The following on Zhao Ziyang's Prisoner of State is extracted from UK Telegraph. [link]
"By insisting on my view of the student demonstrations and refusing to accept the decision to crack down with force, I knew what the consequences would be and what treatment I would receive. Mentally, I was fully prepared, I knew that if I persistently upheld my view, I would ultimately be compelled to step down. If I wanted to keep my position, or give up my post in some face-saving way, I would have to give up my viewpoint and conform. If I persisted, then I had to be prepared to step down."
Zhao Ziyang on explaining his opposition to Deng Xiaoping:
"I had no other choice but to express my views to Deng personally, in a face-to-face meeting. Since I had asked for a personal meeting with Deng, only to have Deng call for a full Standing Committee meeting at his home, I realised that things had already taken a bad turn.
"I expressed my views roughly as follows: 'The situation with the student demonstrations has worsened, and has grown extremely grave. Students, teachers, journalists, scholars and even some government staff have taken to the streets in protest. Today there were approximately 300,000 to 400,000 people. Quite a large number of workers and peasants are also sympathetic. Besides the hot issues of corruption and government transparency, the main impetus for all these different social groups is that they want an explanation for how the Party and the government can be so coldhearted in the face of hunger-striking students, doing nothing to try to save them... If the hunger strike continues and some people die, it will be like gasoline poured over a flame. If we take a confrontational stance with the masses, a dangerous situation could ensue in which we lose complete control.'
"While I was expressing my view, Deng appeared very impatient and displeased.
"In the end, Deng Xiaoping made the final decision. He said: 'Since there is no way to back down without the situation spiralling completely out of control, the decision is to move troops into Beijing and impose martial law'."
Zhao Ziyang on the Tiananmen massacre:
"On the night of June 3, while sitting in the courtyard with my family, I heard intense gunfire. A tragedy to shock the world had not been averted, and was happening after all."
Zhao Ziyang on being purged:
"Cultural Revolution-style tactics that had been condemned and abandoned long ago were taken up to be used against me. These tactics included inundating the newspapers with critical articles making me out to be an enemy, and casual disregard of my personal freedoms.
"After June 4, they entirely disregarded these rules [drawn up at the 12th Party Congress to prevent the Cultural Revolution from ever occurring again] in their treatment of me, instead openly violating them and reassuming the ultra-left tactics of the Cultural Revolution. This was something I had not anticipated."
Zhao Ziyang on the West:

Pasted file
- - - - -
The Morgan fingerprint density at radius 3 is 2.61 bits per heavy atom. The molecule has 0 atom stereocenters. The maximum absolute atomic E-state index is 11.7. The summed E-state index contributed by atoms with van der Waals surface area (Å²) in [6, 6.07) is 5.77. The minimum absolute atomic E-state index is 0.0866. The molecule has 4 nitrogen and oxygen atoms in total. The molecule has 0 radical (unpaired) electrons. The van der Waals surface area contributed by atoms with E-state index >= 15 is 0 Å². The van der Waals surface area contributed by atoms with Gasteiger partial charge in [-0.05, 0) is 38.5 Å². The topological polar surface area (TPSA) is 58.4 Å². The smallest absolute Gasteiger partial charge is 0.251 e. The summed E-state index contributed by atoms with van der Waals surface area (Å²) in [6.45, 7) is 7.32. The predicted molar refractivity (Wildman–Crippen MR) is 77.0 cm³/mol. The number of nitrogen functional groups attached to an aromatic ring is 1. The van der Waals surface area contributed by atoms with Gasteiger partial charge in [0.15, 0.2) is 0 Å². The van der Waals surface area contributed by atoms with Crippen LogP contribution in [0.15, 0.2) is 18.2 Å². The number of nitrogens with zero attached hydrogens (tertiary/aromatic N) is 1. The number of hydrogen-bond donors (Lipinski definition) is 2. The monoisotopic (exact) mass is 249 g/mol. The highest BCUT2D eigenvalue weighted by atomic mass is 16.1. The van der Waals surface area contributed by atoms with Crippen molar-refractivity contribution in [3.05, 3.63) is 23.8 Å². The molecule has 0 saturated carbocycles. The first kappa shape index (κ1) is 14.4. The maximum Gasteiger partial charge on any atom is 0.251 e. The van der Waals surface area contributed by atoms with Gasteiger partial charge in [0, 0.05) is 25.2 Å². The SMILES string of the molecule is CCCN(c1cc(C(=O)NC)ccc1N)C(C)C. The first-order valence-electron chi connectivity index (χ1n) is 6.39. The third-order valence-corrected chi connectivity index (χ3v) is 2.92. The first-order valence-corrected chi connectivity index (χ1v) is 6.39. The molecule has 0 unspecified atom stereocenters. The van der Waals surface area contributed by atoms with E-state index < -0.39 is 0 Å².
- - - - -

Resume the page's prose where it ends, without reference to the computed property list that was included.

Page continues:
"It is the Western parliamentary democratic system that has demonstrated the most vitality. This system is currently the best one available. It is able to manifest the spirit of democracy and meet the demands of a modern society.
"If a country wishes to modernise, not only should it implement a market economy, it must also adopt a parliamentary democracy as its political system. Otherwise, this nation will not be able to have a market economy that is healthy and modern, nor can it become a modern society with a rule of law."
Zhao Ziyang on political reform:
"If we don't move toward this goal, it will be impossible to resolve the abnormal conditions in China's market economy: issues such as an unhealthy market, profiting from power, rampant social corruption and a widening gap between rich and poor. Nor will the rule of law ever materialise.
"If the final destination is a parliamentary democracy, the ruling Party must achieve two breakthroughs. One is to allow other political parties and a free press to exist. This can happen gradually, but it must be pursued. The second breakthrough is having democracy within the Party: that is, the Party needs to adopt democratic procedures and use democratic means to reform itself ... Different opinions must be allowed to exist, and different factions should be made legitimate."
Will some wisdoms from the book (if applied in Singapore, like honest to goodness press freedom, stop political bullying and gerrymandeering), do our nation good too?
The book 'Prisoner of State" was also reported by Peh Shing Huei and appeared on top half of the front page of Part B 'World' section of the Straits Times today. With the help of ST's positioning, I'm sure 'Prisoner of State' will sell millions.
If only books like "Dark Clouds at Dawn" by Said Zahari, "Our Thoughts Are Free" and "That We May Dream" by Teo Soh Lung, Vincent Cheng & Victims of 'Marxist Conspiracy' were featured with the same prominence in Straits Times, I bet Singaporeans will be more politically aware and better informed.
I wonder if Lim Cheng Siong, Chia Thye Poh, Said Zahari, Teo Soh Lung, Vincent Cheng and other victims of the 'Marxist Conspiracy' were also 'Prisoners of the State' because they refused to betray their principles and core values.